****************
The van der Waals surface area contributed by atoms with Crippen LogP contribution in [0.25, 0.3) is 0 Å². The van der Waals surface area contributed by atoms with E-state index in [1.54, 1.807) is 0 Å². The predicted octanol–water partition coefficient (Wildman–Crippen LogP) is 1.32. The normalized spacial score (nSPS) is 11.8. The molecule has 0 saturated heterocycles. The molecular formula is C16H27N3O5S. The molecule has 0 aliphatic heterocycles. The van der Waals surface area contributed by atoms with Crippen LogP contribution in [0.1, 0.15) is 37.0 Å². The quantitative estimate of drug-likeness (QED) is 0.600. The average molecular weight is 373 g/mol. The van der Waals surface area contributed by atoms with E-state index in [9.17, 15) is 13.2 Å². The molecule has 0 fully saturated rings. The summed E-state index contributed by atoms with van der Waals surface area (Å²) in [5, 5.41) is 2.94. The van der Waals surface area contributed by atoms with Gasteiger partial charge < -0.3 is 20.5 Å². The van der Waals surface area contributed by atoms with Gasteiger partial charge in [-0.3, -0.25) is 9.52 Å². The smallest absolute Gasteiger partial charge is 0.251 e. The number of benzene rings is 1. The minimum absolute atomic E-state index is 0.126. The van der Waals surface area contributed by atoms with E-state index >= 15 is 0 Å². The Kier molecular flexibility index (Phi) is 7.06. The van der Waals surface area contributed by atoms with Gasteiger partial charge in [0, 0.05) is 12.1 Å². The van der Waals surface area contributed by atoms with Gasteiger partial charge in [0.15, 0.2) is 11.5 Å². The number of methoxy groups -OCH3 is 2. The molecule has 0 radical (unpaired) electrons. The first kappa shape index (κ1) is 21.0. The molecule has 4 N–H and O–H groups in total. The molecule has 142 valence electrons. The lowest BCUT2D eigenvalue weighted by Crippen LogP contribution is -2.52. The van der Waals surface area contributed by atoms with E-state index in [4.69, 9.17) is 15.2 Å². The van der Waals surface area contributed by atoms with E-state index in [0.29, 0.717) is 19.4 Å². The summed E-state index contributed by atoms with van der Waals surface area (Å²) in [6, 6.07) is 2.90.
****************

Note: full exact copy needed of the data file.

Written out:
The van der Waals surface area contributed by atoms with Crippen LogP contribution in [0.25, 0.3) is 0 Å². The van der Waals surface area contributed by atoms with E-state index in [1.54, 1.807) is 0 Å². The predicted octanol–water partition coefficient (Wildman–Crippen LogP) is 1.32. The normalized spacial score (nSPS) is 11.8. The molecule has 0 saturated heterocycles. The molecular formula is C16H27N3O5S. The molecule has 0 aliphatic heterocycles. The van der Waals surface area contributed by atoms with Crippen LogP contribution in [0.1, 0.15) is 37.0 Å². The quantitative estimate of drug-likeness (QED) is 0.600. The average molecular weight is 373 g/mol. The van der Waals surface area contributed by atoms with E-state index in [9.17, 15) is 13.2 Å². The molecule has 0 fully saturated rings. The summed E-state index contributed by atoms with van der Waals surface area (Å²) in [5, 5.41) is 2.94. The van der Waals surface area contributed by atoms with Gasteiger partial charge < -0.3 is 20.5 Å². The van der Waals surface area contributed by atoms with Gasteiger partial charge in [-0.3, -0.25) is 9.52 Å². The smallest absolute Gasteiger partial charge is 0.251 e. The number of benzene rings is 1. The minimum absolute atomic E-state index is 0.126. The van der Waals surface area contributed by atoms with E-state index >= 15 is 0 Å². The Kier molecular flexibility index (Phi) is 7.06. The van der Waals surface area contributed by atoms with Gasteiger partial charge in [0, 0.05) is 12.1 Å². The van der Waals surface area contributed by atoms with Gasteiger partial charge in [0.15, 0.2) is 11.5 Å². The number of methoxy groups -OCH3 is 2. The molecule has 0 radical (unpaired) electrons. The first kappa shape index (κ1) is 21.0. The molecule has 4 N–H and O–H groups in total. The molecule has 142 valence electrons. The lowest BCUT2D eigenvalue weighted by Crippen LogP contribution is -2.52. The van der Waals surface area contributed by atoms with E-state index in [4.69, 9.17) is 15.2 Å². The van der Waals surface area contributed by atoms with E-state index in [0.29, 0.717) is 19.4 Å². The summed E-state index contributed by atoms with van der Waals surface area (Å²) in [6, 6.07) is 2.90.